Just days after completing a pair of trades, sending both David Price and Yoenis Cespedes out of town for five pitching prospects, Dave Dombrowski was "released from his contract" on Tuesday by Tigers owner Mike Ilitch. The timing of the move was perhaps more surprising than the end result, as Dombrowski’s contract was set to expire at the end of the season, and Jon Paul Morosi had speculated that this might be his final season with the Tigers a month ago. After 14 years at the helm, perhaps it was time for both sides to get a change of scenery.
Certainly, Dombrowski’s legacy in Detroit is already secure. He took a moribund franchise and turned it into a perennial winner, putting together rosters that managed a .500 or better record in eight of the 11 seasons after the Tigers posted one of the worst records in baseball history in 2003. They made the playoffs five times during that stretch and went to the World Series twice. Unquestionably, Dombrowski’s tenure with the Tigers was a smashing success, even without bringing Detroit a championship that has eluded Mr. Ilitch for so long.
The foundation of this nearly decade-long run of success was built on the back of some of the most successful trades in baseball during his tenure. While many organizations preach the value of building from within, Dombrowski put good teams on the field that were often pieced together with players extracted from other organizations. Whether it was outright heists for quality players like Carlos Guillen, Jhonny Peralta or Doug Fister, or blockbusters like his deal for now franchise icon Miguel Cabrera, Dombrowski seemed to come out on the winning end of more than his fair share of trades.
And even when ownership boxed him in with a bad free-agent signing — like the nine year, $216 million commitment to Prince Fielder that forced Cabrera to masquerade as a third baseman — Dombrowski figured out how to salvage that deal, picking up a valuable contributor in Ian Kinsler while dumping the majority of Fielder’s remaining contract on the Rangers. Certainly, he wasn’t perfect — his deal sending Doug Fister out of Detroit was as bad as his original deal to acquire Fister was good — but Dombrowski’s trade record can stand up next to any other executive’s in baseball.
But for his many strengths, Dombrowski’s Tigers had one critical weakness that he could seemingly never overcome. For whatever reason, Dombrowski was absolutely terrible at putting together a major-league bullpen.
Going back to 2003, the first roster that Dombrowski was responsible for as general manager, the Tigers have had the worst bullpen in baseball over the past 13 years. In over 6,000 innings of relief work over those 13 years, the Tigers rank 30th in strikeout rate, 28th in walk rate, 20th in home run rate, 21st in BABIP and 25th in their ability to strand runners. There was not a single aspect to pitching that the Tigers bullpen excelled at during Dombrowski’s tenure.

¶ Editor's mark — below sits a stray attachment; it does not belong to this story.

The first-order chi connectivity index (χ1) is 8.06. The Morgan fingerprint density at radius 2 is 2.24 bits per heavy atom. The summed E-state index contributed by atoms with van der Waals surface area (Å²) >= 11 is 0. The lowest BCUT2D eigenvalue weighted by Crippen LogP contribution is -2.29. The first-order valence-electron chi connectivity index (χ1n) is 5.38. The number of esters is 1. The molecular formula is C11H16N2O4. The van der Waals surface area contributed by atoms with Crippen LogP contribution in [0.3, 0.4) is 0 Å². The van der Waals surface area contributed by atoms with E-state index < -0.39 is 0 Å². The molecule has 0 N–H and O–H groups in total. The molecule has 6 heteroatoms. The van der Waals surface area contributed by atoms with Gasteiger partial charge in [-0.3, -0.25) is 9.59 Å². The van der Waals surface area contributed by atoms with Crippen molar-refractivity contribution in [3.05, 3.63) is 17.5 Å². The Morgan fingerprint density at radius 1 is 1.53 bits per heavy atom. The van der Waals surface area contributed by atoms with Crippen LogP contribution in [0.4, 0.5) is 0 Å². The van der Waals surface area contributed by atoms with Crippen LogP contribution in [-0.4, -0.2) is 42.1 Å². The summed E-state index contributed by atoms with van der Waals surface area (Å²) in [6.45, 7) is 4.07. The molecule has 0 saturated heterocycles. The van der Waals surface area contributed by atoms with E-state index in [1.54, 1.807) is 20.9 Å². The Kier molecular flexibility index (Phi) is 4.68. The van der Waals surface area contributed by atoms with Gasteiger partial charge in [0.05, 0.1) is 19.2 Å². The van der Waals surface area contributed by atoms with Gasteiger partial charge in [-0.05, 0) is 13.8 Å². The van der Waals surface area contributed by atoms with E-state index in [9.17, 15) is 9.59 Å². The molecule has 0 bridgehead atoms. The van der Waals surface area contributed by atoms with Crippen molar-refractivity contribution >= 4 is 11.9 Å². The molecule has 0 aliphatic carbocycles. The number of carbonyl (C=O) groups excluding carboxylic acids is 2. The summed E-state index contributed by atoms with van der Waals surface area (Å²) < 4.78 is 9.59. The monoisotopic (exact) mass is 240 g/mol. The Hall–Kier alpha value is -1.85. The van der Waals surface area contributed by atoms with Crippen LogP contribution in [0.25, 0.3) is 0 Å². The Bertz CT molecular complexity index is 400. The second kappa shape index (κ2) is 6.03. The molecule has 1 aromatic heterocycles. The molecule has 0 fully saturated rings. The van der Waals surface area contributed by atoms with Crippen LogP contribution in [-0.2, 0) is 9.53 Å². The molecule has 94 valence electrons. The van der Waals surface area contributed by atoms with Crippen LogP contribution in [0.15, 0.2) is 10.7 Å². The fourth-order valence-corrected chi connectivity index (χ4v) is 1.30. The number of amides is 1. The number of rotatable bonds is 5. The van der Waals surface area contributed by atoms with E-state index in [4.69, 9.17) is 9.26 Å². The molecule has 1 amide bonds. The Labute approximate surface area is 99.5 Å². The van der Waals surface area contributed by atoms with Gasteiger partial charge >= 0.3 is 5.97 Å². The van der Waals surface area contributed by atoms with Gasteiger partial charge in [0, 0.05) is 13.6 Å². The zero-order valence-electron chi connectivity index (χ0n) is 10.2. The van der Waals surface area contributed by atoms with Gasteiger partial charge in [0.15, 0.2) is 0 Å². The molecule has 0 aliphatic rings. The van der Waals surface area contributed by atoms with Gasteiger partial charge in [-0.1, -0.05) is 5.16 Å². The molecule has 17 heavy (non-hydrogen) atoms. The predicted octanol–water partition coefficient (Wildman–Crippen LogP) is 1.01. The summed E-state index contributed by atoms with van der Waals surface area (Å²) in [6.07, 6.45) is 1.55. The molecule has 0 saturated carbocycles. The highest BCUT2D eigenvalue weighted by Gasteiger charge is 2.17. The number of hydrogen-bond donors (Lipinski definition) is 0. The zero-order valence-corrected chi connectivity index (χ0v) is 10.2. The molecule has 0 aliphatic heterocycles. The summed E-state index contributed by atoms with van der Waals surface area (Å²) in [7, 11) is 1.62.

And it certainly wasn’t for lack of throwing money at the problem. The team gave 38-year-old reliever Todd Jones a two year, $11 million contract in 2006, back when $11 million was still a lot of money for a baseball player. When Jones predictably couldn’t hold down leads effectively enough, they spent $14 million to sign Jose Valverde away from the Astros, then gave $16.5 million to Joaquin Benoit to try and get the ball from their starters to their closer. When Valverde failed, they spent $20 million to sign Joe Nathan. When that didn’t work, they traded one of the best pitching prospects in baseball for Joakim Soria.
Through all the years, the Tigers just kept signing one so-called proven closer after another, continually hoping that a mediocre reliever with a high saves total would somehow help preserve important leads. And even when the organization developed relievers internally, they were often one-dimensional — throwing high-velocity fastballs in poor locations, leading to a lot of walks and many blown leads.
Perhaps the most remarkable aspect of it all is the consistency of the team’s weakness in the relief corps. Here are the Tigers’ annual ranks in reliever WAR for each year of the past decade:
In a good year, the Tigers bullpen was okay; more often, though, it was terrible. While the under-appreciated Benoit helped hold things together during his three-year stint in Detroit — 2011 to 2013, the one multi-year run where the team’s bullpen wasn’t a total disaster — he was the only high-priced reliever acquired by Dombrowski whose tenure could be described as a success. In most every other year, the team’s bullpen was the liability that kept the team from living up to the promise of its position players and starting pitchers.
On the big, important moves, Dombrowski mostly shined. He correctly identified Cabrera as a guy worth giving up premium prospects to acquire, spotted a potential ace in Max Scherzer, and he always seemed to be able to find a good hitter out of nowhere. As recently as last year, the decision to sign J.D. Martinez to a minor-league contract after he was released by the Astros looks like one of the best moves of his entire tenure.
But it is somewhat remarkable than an executive who was so good at building the first 90% of a roster was so consistently poor at putting together the final 10%. Certainly, the good outweighed the bad during his time in Detroit, and his long track record of success will ensure that he has no shortage of options for his next gig. Dombrowski will be an asset to any organization he joins, but it might be time for him to delegate bullpen assembly to someone else.